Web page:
March 8, 2013 / 11:46 AM / in 5 years

UPDATE 1-SThree gross profit falls as permanent hiring remains low in Europe

* 1st-quarter gross profit falls 3 pct

* Gross profit from permanent hires down 12 pct

* Gross profit from contract hires up 6 pct

* Analyst says FY gross profit could rise 2 pct

By Richa Naidu

March 8 (Reuters) - Staffing company SThree Plc said first-quarter gross profit fell 3 percent as employers in Britain and continental Europe continued to shy away from recruiting permanent hires.

Gross profit, or net fee income - a relevant performance indicator for recruitment companies - fell to 45.5 million pounds ($68.5 million) in the first quarter ended Feb. 24 from 47.7 million pounds a year earlier.

Gross profit in SThree’s permanent hiring business fell 12 percent to 20.9 million pounds, offsetting the 6 percent growth in contract hiring to 24.5 million pounds. The permanent hiring business contributes about half of its gross profit.

Last month, 29.7 million people had jobs in the United Kingdom - its highest employment level ever - driven by contract and part-time hires. However, permanent placements have been declining due to low business confidence.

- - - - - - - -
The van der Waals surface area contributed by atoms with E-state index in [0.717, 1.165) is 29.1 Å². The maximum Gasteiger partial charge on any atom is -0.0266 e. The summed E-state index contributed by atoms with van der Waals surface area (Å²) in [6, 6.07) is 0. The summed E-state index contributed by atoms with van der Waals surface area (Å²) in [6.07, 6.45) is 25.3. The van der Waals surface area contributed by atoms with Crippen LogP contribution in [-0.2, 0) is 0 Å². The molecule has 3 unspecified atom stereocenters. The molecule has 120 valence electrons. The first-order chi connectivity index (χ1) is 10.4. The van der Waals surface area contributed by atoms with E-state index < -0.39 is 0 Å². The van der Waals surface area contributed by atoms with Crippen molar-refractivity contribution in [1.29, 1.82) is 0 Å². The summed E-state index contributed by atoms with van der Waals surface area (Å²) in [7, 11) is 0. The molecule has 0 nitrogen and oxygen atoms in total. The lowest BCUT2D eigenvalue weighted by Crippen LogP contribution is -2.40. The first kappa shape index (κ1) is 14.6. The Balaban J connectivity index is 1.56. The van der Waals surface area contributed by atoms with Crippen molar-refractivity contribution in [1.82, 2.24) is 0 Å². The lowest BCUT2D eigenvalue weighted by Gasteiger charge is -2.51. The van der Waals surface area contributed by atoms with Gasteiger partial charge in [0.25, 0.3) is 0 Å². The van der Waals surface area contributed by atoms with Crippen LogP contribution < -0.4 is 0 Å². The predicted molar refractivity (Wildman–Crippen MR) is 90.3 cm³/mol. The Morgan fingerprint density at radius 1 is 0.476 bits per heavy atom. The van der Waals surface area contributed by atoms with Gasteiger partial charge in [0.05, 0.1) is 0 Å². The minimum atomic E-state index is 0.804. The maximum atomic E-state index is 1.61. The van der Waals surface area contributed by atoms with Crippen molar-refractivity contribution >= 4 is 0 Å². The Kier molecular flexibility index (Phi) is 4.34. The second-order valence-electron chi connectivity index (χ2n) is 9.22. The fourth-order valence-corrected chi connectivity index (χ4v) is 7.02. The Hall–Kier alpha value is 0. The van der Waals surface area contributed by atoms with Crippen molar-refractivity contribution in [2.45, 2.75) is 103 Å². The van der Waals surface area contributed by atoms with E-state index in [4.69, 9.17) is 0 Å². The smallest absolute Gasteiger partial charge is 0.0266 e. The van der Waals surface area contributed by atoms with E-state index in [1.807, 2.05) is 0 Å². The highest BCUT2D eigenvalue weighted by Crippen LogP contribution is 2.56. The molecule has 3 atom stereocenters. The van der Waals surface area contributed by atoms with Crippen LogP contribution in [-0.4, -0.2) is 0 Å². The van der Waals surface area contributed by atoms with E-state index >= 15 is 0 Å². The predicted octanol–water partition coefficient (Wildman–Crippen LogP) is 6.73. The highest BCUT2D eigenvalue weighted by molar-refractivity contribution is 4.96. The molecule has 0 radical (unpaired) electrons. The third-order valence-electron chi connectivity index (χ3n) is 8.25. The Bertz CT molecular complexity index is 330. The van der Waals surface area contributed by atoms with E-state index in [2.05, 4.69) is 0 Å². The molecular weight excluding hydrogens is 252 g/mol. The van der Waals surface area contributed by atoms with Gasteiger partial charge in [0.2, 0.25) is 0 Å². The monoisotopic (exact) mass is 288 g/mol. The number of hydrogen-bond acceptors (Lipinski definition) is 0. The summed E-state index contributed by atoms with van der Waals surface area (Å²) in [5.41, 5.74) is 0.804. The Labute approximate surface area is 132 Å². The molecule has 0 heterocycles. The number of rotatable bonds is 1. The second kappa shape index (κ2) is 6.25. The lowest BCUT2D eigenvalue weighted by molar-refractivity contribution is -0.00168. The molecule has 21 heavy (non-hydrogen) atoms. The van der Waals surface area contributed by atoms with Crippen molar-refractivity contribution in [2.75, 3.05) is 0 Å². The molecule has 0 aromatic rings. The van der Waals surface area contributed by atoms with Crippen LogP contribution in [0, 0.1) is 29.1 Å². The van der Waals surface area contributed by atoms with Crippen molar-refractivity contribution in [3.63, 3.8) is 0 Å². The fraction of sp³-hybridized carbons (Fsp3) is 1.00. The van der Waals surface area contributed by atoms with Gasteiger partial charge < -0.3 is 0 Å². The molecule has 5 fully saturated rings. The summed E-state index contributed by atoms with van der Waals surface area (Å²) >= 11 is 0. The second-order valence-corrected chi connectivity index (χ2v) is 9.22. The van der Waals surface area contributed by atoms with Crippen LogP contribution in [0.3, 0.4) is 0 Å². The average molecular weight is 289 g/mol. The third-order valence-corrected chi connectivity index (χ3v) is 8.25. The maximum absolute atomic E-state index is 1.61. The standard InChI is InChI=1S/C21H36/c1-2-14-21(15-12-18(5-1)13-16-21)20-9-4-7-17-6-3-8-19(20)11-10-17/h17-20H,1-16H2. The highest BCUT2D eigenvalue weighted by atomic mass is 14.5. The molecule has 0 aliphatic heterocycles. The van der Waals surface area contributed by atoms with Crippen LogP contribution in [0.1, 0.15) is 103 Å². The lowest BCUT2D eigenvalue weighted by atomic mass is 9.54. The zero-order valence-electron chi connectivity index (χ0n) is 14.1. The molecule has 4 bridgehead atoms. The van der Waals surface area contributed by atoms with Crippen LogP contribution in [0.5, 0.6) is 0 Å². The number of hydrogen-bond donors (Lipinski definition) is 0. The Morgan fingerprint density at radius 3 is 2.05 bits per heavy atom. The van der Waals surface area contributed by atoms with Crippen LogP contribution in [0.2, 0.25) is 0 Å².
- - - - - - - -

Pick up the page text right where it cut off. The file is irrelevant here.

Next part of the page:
Shore Capital analyst David O‘Brien said SThree’s gross profit could rise 2 percent in the year ending November, if contract hiring continues to build strongly.

In fiscal 2012, Sthree’s gross profit rose 5 percent to 205.3 million pounds.

SThree, which recruits for the information technology, financial, energy and pharmaceuticals industries in continental Europe and the United Kingdom, said its permanent hiring deal pipeline was down 13 percent, a steeper decline than the 4 percent it reported in fiscal 2012.

However, O‘Brien said the UK-European permanent hiring market was at the worst point and by the fourth quarter, Sthree’s permanent hiring business could be flat on the previous year.

Rival Pagegroup, formerly known as Michael Page International Plc, reported on Tuesday a 24 percent fall in profit and forecast a challenging 2013 after recession-weary employers in Europe cut back on permanent staff.

SThree’s shares were down about 2 percent at 359 pence at 1143 GMT on the London Stock Exchange on Friday.

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